An illustration of an iceberg underwater.
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The “Deep Web” and “Dark Web” both sound intimidating, but that doesn’t mean they’re the same thing. While they’re related, knowing the difference can keep you safe from dangerous places on the internet and make you a hit at parties.

The Internet Is Not the Web

Before we get to the distinction between “deep” and “dark”, another common conflation has to be cleared up first. We tend to use “internet” and “web” interchangeably, but they are very different.

The internet is the network infrastructure we use to communicate globally. That includes the network card in your computer, your router, the fiber line from your house, undersea cables, and all the other bits and bobs that shoot electrical (or optical) impulses all over the planet. You can also include Internet Protocol as a defining feature of the internet. It’s the language of the internet and describes exactly how information is encoded and routed over the internet.

The World Wide Web is a service that runs on internet infrastructure. Specifically, it’s the network of websites hosted on web servers, connected to the internet. The internet plays host to many other services, such as streaming video, FTP (file transfer protocol), email, etc.

The concept of the internet as a network that can host many different types of network applications is important to grasp if you want to understand the difference between deep, dark, and surface webs.

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Life on the Surface Web

The surface web is the public face of the internet. When you go to a company’s website, you’re visiting the surface web. Definitions may vary a little, but the surface web is essentially all of the websites and resources connected to the internet that can be freely discovered and visited. The Google search engine, for example, “crawls” the web looking for websites that are open for anyone to visit. When you visit our website here at How-To-Geek, you’re on the surface web!

Rolling in the Deep Web

The “deep” web then, is all of the stuff connected to the internet but hidden away behind some form of security. When you log into your webmail service, you’re on the deep web. All the stuff you can see unless you log into Facebook? That’s the deep web too.

Rather than being some scary part of the internet. the deep web is the meat and bones of our daily internet experience. It’s the basement of the amusement park where all the real work happens so that you can have a good time.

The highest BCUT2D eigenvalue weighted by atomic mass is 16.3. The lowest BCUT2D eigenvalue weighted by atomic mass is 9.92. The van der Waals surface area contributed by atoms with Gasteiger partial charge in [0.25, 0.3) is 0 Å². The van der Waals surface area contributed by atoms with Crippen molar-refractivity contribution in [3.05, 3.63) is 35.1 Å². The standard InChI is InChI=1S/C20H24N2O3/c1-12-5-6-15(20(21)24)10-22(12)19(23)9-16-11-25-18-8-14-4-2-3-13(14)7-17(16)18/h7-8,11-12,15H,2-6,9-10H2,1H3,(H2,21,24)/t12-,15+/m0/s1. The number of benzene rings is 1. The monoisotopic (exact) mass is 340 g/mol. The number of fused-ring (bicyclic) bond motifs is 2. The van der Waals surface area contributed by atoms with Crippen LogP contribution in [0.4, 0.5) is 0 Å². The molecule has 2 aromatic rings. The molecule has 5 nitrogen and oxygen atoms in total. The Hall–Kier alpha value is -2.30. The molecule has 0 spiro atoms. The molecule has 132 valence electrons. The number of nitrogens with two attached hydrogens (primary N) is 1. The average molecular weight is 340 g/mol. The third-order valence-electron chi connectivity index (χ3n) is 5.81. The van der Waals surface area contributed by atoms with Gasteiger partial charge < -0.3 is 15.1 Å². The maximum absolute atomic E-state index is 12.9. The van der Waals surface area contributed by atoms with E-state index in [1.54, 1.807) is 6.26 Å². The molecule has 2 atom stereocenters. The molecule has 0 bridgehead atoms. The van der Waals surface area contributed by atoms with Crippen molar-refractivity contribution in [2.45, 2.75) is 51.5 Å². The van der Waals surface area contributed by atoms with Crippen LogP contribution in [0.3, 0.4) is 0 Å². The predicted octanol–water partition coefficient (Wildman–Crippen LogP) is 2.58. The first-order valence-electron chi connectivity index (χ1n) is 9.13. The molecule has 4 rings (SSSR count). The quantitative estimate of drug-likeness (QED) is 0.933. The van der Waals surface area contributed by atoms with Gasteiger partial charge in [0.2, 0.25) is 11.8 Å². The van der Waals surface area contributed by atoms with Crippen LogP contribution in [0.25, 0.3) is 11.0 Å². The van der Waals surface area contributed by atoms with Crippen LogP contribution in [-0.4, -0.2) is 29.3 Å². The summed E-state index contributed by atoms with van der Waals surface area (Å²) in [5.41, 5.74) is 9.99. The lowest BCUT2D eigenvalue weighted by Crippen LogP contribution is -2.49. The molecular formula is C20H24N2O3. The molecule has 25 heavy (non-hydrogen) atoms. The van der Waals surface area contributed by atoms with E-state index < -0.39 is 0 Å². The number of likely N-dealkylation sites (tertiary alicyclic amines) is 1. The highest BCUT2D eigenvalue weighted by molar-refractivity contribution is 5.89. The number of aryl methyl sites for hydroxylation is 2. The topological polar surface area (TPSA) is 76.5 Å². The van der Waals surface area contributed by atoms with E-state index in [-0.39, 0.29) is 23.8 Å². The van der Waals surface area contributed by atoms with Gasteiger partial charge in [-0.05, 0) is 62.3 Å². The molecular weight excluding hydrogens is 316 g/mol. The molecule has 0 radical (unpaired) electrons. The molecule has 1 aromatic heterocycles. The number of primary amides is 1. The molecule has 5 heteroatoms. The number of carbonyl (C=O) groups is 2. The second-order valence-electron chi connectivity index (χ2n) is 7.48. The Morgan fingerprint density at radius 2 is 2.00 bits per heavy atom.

Unsurprisingly then, most of the web is the deep web. At this point, there’s usually an analogy involving icebergs and how most of their bulk is under the water.

The Dark Web

This brings us to the dark web. The dark web is a part of the deep web, but only a very tiny part of it. These are websites and servers that have been deliberately hidden. The people running the site don’t want anyone to know who they are and they certainly don’t want just anyone visiting their sites.

This anonymity can be achieved in various ways, but most of the sites on the dark web are “onion” sites. They can only be accessed using Tor Browser, which gives users access to the Tor network. The Tor network was created to allow completely anonymous (with some additional precautions ) communication over the internet. When a user and a website send data to each other over Tor, the data packets are randomly routed through a massive network of volunteer computers. Each of these nodes only knows where the packet just came from and where it’s going next, as each layer of an encryption onion is stripped from the packet contents. It’s only when the packet reaches the final destination that the last layer of encryption is removed and the intended recipient gets the original data.

While the dark web isn’t illegal in most countries. it’s quickly been adopted by criminals to shuffle illegal content and communication around the world. In combination with the rise of cryptocurrencies, the dark web has enabled billions of dollars in illegal trade.

There are plenty of legitimate websites on the dark web too, but in general, most users should avoid it since it comes with serious cybersecurity risks and any site could be compromised tomorrow, even if it isn’t today.

Profile Photo for Sydney Butler Sydney Butler
Sydney Butler has over 20 years of experience as a freelance PC technician and system builder. He's worked for more than a decade in user education and spends his time explaining technology to professional, educational, and mainstream audiences. His interests include VR, PC, Mac, gaming, 3D printing, consumer electronics, the web, and privacy. He holds a Master of Arts degree in Research Psychology with a focus on Cyberpsychology in particular.
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